You are all originally from large corporations like IBM and Verizon. How is doing business in a small company different than being part of a large company? What are the advantages and disadvantages?
There are many advantages of working as a small company. We are able to be nimble and adapt to whatever comes our way. We can work for our customers as true partners and dedicate ourselves to making our product work for them. The downside to that of course is that you have to do everything yourself. One of the biggest challenges of working within a small company is that the general infrastructure, whether it’s HR, finance etc., has to be done on your own. Sometimes the smaller tasks of simply running a business take up more time than we would like. Larger companies have the advantage of multiple departments focused on small areas, but often it’s hard for them to see the big picture. The good news is that with our recent funding, we can implement even more infrastructure and hire the right people to help us grow even faster.

Do you think that now is a good time to start a business in the Metro DC area? Why?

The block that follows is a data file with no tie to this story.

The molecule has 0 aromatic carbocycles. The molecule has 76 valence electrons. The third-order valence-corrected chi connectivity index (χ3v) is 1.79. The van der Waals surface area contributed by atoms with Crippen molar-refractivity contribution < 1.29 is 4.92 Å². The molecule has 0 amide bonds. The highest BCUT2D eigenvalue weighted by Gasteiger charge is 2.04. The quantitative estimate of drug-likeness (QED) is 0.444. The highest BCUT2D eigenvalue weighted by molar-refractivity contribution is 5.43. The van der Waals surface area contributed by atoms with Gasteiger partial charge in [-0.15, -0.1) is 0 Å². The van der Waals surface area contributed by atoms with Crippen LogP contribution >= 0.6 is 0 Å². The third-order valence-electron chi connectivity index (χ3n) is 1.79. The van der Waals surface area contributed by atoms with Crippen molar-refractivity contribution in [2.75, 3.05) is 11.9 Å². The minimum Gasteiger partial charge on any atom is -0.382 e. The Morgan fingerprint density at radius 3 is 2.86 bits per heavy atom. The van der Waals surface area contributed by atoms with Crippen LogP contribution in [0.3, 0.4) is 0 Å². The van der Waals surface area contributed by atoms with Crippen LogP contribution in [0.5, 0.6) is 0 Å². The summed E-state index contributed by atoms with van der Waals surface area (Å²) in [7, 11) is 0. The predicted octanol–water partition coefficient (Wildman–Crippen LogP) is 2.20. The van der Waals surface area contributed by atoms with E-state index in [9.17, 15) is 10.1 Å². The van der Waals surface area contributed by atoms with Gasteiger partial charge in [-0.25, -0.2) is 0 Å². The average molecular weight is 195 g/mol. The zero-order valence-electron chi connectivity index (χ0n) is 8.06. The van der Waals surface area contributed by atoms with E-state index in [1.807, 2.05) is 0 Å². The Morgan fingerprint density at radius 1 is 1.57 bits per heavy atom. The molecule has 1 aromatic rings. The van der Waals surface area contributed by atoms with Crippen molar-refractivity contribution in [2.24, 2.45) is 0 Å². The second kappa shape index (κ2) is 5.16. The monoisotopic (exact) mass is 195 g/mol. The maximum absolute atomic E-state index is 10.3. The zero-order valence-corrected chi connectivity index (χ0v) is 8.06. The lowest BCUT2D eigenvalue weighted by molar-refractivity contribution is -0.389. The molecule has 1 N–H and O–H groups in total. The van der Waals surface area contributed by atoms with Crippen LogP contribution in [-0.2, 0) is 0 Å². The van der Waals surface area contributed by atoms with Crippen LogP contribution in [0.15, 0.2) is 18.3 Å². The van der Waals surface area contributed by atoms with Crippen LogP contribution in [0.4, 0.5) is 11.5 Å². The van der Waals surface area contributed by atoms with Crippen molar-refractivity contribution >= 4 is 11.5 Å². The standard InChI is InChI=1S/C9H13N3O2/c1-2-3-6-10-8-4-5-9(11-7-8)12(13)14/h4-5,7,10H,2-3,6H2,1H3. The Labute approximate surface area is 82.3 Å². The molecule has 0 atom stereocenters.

It’s always a good time in DC; it’s a fairly stable economy because of the federal government. The federal government is the largest buyer of technology in the world, and we’ve certainly found that location and proximity to the government does matter. It’s not as affected by the highs and lows of the market as other parts of the country. It is a very vibrant local economy that attracts some of the top talent in the world, in particular technology professionals.

How has your business been affected by the current downturn or perhaps double dip in the economy?
If you have a product that can demonstrate value by reducing costs or increasing efficiency, then you will be successful in a down economy. We definitely fit into that category, and actually experienced exponential growth during the downturn, earning us spots on the Inc. 500 list in ’08 and ’09 and the Deloitte Fast 500 in ’09.

Are you hiring?

Absolutely. We’re looking for exceptional talent in developers, technical support staff, sales and marketing. Our challenge (and it’s a great one to have) is to keep our bootstrap company culture, while expecting to nearly double in size over the next 12-18 months.

Any regrets?